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1st February 2023

R Beladi editor International Supermarket News: interview with Susan Hannah, Sr. Vice President at Pacific Valley Foods

R Beladi editor International Supermarket News: interview with Susan Hannah, Sr. Vice President at Pacific Valley Foods, a family owned company that takes pride in supplying high value food products with an emphasis on frozen foods, to customers around the world.

The Inspiring Story of a Family Foods Business

Question 1) I was delighted to go through your website and read about your family business, for our readers would you talk to us about the history of Pacific Valley Foods and how did it start? 

Our company was founded by our parents, Scott and Lynn Hannah in 1975.  Dad had been involved in food manufacturing as well as marketing food products for close to 20 years when he decided to strike out on his own.  Soon, Pacific Valley Foods had developed a branded frozen vegetable and French fry line, distributing to supermarkets across the U.S.   Shortly thereafter, a lead came in from Asia for frozen vegetables .  With persistence and not much knowledge of export, Lynn’s stubbornness paid off and our first sale to Japan launched Pacific Valley Foods into the complicated, yet exciting world of exporting food products from the U.S.  We were one of the pioneering U.S. food companies to begin exporting frozen products to Asia.  What started out as predominantly a company distributing in the U.S., slowly over the years transitioned to a company whose sales have become 95% export.  

Question 2) What was the primary characteristic of Pacific Valley Foods culture that has made the company so successful?

We never have believed in the “one size fits all” model of business, and that has continued today.  We never try to align ourselves with the huge food conglomerates who strictly adhere to their standard line of products and services.  We understand that markets overseas have different requirements and preferences, so in order to be successful internationally we knew we had to be extremely flexible, creative, and innovative, something not all companies have the capability of doing.  In addition, as a family business we believe our company values reflect the essence of what family is all about; working as a team, making personal relationships with our customers as well as vendors a priority.

Question 4) How many products did the company start with, and would you tell us about the products you have now?

Our company was built on distributing frozen French fries, vegetables and fruits, which has always been the backbone of our business and remains so to this day.  However we have expanded our frozen products to include frozen juice concentrates,  appetizers, waffles, entrees (like Macaroni n Cheese), specialty potato items, whole baked potatoes, cheesecake, seafood.  Our dry/shelf stable products are dehydrated potatoes, canned corn, dried fruits, dried peas/beans, popcorn, gluten free cookies, Keto bread, condiments/sauces.  We also have a craft hard (spiked) seltzer.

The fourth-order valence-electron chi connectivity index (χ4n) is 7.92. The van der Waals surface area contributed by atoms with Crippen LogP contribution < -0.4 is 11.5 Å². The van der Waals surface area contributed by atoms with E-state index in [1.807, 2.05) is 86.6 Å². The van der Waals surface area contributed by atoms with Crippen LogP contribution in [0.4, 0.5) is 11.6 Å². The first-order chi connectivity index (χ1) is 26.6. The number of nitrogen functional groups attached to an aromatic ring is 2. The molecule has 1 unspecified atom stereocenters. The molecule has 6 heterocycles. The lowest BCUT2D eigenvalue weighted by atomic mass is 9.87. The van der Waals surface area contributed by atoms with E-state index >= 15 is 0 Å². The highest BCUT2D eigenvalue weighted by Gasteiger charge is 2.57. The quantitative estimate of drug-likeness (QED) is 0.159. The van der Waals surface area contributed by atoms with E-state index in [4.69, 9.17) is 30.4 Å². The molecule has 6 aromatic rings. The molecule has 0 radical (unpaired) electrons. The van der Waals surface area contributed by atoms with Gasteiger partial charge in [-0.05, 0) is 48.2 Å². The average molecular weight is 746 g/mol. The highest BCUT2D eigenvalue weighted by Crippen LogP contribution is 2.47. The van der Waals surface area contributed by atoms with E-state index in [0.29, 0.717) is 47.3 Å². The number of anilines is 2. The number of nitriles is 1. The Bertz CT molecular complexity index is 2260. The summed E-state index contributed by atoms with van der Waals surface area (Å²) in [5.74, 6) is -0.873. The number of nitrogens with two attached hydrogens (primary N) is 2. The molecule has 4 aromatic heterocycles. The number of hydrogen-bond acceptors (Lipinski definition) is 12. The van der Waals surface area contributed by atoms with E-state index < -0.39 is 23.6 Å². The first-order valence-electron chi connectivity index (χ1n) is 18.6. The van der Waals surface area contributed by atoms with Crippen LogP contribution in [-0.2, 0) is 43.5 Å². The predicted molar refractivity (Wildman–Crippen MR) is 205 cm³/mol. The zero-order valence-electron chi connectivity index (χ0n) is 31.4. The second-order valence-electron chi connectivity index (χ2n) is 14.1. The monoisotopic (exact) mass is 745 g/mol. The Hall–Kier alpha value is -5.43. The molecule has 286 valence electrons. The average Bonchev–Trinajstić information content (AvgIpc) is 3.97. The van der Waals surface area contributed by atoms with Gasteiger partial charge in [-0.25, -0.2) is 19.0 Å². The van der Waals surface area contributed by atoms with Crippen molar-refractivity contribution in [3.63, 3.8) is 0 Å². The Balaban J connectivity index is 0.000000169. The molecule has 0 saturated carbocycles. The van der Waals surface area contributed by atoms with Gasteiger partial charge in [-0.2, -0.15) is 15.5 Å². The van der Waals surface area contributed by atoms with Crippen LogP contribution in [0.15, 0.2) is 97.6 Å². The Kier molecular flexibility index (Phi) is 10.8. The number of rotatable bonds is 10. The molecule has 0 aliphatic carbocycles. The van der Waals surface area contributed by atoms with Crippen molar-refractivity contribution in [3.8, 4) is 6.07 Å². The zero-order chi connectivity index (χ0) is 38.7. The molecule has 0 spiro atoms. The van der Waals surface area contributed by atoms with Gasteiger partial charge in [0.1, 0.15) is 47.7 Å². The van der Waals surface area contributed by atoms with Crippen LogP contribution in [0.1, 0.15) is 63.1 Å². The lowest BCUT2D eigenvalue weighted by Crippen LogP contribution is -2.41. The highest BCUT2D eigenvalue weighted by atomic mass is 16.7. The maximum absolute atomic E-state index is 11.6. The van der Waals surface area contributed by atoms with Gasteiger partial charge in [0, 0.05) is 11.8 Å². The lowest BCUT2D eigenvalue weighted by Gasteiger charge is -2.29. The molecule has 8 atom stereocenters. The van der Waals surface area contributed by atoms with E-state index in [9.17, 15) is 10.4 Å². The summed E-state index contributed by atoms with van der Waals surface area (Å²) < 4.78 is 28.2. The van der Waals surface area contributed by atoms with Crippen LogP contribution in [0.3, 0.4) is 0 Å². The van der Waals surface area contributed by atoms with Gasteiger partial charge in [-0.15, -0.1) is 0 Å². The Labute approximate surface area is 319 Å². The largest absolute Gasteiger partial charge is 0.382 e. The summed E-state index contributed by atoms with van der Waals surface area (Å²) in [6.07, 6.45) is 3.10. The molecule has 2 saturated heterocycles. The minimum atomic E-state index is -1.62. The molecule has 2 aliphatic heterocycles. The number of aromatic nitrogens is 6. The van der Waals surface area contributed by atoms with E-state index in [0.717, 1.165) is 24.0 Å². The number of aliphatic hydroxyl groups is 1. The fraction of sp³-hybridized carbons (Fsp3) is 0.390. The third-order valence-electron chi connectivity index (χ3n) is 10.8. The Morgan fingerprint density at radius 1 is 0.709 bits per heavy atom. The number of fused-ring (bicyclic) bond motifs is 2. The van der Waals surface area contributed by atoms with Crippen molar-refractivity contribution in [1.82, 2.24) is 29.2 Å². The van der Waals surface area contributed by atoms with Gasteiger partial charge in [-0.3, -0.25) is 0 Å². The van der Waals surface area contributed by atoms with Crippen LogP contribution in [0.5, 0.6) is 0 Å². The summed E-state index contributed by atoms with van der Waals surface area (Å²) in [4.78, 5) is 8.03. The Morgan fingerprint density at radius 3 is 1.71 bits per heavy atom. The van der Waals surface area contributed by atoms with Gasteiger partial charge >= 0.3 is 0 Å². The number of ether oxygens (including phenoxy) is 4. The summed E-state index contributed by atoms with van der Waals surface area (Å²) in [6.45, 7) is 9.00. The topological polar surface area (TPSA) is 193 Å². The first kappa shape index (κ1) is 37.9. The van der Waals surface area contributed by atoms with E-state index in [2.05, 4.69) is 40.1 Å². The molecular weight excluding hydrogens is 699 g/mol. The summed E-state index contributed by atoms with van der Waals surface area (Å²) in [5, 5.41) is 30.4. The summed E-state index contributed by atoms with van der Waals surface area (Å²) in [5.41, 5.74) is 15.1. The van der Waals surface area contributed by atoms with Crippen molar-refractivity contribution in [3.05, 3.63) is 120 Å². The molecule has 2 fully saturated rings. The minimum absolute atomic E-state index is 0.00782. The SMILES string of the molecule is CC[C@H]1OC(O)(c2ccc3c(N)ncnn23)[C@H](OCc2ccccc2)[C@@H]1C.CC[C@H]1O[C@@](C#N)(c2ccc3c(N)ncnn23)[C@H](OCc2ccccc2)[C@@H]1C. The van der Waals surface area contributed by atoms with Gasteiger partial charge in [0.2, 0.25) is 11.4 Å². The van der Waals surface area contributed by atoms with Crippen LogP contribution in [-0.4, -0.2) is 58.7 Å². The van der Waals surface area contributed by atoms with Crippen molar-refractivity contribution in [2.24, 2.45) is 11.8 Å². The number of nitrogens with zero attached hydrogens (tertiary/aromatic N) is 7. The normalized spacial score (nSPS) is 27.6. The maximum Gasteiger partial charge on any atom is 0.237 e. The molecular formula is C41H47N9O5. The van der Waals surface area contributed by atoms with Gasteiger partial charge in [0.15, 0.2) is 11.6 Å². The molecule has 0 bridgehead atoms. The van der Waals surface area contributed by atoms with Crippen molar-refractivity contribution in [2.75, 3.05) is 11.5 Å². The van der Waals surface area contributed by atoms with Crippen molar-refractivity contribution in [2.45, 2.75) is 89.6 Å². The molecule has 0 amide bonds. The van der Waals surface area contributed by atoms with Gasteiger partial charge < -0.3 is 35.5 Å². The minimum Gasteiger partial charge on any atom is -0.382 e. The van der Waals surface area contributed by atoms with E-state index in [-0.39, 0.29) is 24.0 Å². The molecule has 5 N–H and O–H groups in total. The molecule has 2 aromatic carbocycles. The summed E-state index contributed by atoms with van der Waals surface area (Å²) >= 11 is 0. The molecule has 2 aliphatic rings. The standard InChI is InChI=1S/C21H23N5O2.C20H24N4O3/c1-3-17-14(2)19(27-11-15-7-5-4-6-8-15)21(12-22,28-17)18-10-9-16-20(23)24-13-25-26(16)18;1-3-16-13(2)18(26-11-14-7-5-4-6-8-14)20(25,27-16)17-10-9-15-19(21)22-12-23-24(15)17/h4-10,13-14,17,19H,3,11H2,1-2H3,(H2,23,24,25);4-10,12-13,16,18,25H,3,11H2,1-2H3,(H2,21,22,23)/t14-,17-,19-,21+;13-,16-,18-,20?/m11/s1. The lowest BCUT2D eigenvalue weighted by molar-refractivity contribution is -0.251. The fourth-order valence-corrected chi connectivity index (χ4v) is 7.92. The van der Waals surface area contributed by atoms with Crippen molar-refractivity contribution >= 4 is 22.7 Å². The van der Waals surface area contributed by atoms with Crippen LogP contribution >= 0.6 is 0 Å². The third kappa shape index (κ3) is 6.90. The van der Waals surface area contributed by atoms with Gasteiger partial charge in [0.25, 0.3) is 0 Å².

Question 5) We have seen you have offices in many countries, would you tell us about the exports, what countries you export to and what products?  

We export to approximately 25 different countries, with an emphasis on Asia.  We are exporting the above mentioned items.  We have an office in Australia, New Zealand, Shanghai, Tokyo and a sourcing office in Europe as we also import from Europe to the U.S.

Question 6) What challenges do you think you will face in the food industry? 

The pandemic hit our company particularly hard since many of our exports are to foodservice customers.  While most of the foodservice outlets have opened back up, some of our large markets (such as China) remain affected by the pandemic.  We continue to work on expanding our retail items as retail has continued to be high in demand.  Lack of availability of ocean containers and erratic vessel sailings the past 2 years has made it very difficult to get our shipments out on time, and we are not alone.  Fortunately we work with a great network of freight forwarders and truckers to try to minimize disruptions to our customers.  Supply chain issues this past year has made it very difficult to maintain a consistent supply of some of our products so we are trying to focus on products less affected.  We are looking ahead to 2023 and beyond to make sure our company is prepared when the supply chain returns to some sense of normalcy.  Also, increased costs on a variety of things from energy to labor to packaging has necessitated pricing increases on almost all of our products.  We continue to search for areas we can cut costs or at least keep the price increases minimal to our customers.  As the food industry is always cyclical, we know it will just be a matter of time before these issues correct themselves.  And the good news is, people always need food!